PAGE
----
Part II: The solution
The solution to this charter school issue is to have both public schools and charter schools available as options to families. The Chicago school system consists of both types of school systems, which they have found to benefit their population in a way that was not able to be done with just traditional public schools. The charter schools that are in Chicago are all highly rated, giving students the opportunity to attend a different school if they were not satisfied

by the public school in their district. 85.57% of charter schools receive the ratings commendable or exemplary, with only 10.25% receiving an underperforming rating.

The only public schools that are offered to students are the public schools in their district, so their quality of education depends on living in a location that has a high quality public school, which is often a more expensive neighborhood. This greatly affected minority populations and families with lower socioeconomic status because they were less likely to be able to afford living in these more expensive, higher quality education neighborhoods. The goal of the charter schools was to give students a chance to receive high-quality education no matter which neighborhood they lived in.

Since 2005, Chicago charter school enrollment has grown from 13,000 students to over 54,000 students. More than half of Chicago students are choosing charter schools that are not the public schools offered in their district. In one Chicago charter school district, they found that the high school graduation rate was equal to the public school graduation rate and had a higher number of students enrolling in 4-year colleges than the public school. By giving students the option to either go to their public school in their district or attending a high-quality charter school, they are providing the necessary resources to be successful. Making sure that the charter schools that are offered are high-quality, providing all the means students may need to successfully learn is what makes them much more successful than New Orleans Charter Schools. Having both public and charter schools gives increased opportunities for different, free types of education that families can choose which they would prefer to enroll in.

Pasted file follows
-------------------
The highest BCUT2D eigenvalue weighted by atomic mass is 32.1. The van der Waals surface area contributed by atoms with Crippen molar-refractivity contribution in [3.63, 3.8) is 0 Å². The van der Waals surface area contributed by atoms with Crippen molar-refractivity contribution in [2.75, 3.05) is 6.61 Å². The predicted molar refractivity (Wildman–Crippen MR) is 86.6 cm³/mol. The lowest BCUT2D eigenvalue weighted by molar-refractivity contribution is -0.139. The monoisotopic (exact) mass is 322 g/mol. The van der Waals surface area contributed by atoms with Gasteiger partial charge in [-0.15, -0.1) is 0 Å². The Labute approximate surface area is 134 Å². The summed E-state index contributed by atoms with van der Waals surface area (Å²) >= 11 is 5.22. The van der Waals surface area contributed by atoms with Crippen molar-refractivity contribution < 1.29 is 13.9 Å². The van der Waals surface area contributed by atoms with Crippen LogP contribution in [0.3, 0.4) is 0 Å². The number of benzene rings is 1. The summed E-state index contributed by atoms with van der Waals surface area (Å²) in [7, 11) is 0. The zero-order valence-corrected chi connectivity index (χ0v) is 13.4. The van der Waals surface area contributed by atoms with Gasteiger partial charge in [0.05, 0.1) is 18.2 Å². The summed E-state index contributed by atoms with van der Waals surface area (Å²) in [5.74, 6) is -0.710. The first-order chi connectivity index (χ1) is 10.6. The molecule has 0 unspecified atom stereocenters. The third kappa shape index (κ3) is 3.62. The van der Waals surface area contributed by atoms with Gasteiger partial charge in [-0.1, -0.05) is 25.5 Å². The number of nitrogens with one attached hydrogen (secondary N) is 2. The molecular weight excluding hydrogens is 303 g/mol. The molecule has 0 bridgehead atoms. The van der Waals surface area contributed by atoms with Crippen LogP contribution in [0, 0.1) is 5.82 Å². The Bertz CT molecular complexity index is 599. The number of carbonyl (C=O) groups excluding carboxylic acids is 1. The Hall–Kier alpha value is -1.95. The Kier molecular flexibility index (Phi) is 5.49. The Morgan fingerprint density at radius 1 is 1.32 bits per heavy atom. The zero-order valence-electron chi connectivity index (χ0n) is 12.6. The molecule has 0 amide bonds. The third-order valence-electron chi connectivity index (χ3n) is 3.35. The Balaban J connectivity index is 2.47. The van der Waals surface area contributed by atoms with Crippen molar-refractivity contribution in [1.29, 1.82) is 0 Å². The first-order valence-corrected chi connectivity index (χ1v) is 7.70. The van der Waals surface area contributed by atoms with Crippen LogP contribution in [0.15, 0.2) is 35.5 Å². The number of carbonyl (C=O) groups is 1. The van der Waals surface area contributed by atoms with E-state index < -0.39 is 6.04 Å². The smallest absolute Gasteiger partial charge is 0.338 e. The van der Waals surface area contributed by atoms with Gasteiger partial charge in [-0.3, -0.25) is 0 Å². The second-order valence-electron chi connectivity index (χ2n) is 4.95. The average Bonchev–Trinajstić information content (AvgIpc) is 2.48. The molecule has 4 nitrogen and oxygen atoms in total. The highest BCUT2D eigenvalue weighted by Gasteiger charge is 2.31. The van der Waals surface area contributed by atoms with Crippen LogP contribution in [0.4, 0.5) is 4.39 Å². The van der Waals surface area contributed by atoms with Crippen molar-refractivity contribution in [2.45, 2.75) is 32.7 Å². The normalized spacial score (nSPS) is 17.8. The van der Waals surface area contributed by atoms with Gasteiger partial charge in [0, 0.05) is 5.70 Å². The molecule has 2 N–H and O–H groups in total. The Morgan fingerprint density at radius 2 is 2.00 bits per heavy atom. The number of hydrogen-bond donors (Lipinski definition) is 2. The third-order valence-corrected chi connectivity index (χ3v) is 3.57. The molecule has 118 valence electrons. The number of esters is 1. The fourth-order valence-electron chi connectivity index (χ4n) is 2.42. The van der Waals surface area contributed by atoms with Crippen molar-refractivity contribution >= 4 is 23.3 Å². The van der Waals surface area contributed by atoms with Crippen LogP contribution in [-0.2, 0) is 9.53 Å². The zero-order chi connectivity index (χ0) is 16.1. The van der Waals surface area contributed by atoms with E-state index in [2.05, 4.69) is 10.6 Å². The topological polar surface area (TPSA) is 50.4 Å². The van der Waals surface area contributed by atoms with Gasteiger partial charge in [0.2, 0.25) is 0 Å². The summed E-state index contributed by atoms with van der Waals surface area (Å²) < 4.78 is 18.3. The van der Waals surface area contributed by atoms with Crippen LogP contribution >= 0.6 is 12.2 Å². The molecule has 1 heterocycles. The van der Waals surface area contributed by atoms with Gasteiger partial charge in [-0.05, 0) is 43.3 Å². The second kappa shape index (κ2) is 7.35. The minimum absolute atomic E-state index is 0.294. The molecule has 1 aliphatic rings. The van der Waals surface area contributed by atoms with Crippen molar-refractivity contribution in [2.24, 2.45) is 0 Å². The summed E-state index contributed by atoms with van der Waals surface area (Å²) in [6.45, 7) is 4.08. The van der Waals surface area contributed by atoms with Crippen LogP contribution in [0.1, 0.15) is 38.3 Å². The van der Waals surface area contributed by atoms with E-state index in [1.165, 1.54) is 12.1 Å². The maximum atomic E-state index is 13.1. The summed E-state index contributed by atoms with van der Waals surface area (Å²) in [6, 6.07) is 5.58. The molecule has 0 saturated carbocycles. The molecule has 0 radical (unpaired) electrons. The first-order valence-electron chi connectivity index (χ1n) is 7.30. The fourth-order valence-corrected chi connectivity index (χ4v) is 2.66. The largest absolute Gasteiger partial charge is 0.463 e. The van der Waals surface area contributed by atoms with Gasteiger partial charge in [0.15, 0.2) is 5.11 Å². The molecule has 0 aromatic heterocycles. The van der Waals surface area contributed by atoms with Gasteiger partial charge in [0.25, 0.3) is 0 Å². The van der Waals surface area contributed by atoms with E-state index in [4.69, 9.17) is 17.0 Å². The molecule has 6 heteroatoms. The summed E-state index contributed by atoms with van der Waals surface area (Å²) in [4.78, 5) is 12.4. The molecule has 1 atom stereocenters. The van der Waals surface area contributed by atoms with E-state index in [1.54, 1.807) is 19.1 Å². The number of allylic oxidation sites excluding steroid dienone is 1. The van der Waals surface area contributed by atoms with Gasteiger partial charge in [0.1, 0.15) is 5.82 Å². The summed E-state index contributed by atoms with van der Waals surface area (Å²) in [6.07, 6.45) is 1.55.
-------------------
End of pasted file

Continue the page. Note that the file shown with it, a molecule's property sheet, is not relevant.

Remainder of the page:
The biggest limitation to this solution is that students are more likely to leave the charter school system than the public school district. In Chicago, there are higher transfer rates, with 26% of students transferring from a charter school compared to 20% of students who transfer from traditional public schools. This raises the question of are the charter schools performing well because only students who are succeeding stay in the charter school system? To combat this possible limitation, it has to be noted that the performance of charter school students are

still reported, even if they end up transferring. There have not been any studies to see why students tend to transfer from charter schools, but some speculation is it is due to the strict rules that are implemented throughout many of the schools, along with students moving and not wanting to commute farther, However, the issue of the strict rules can easily be changed in a new charter school system with different administration goals.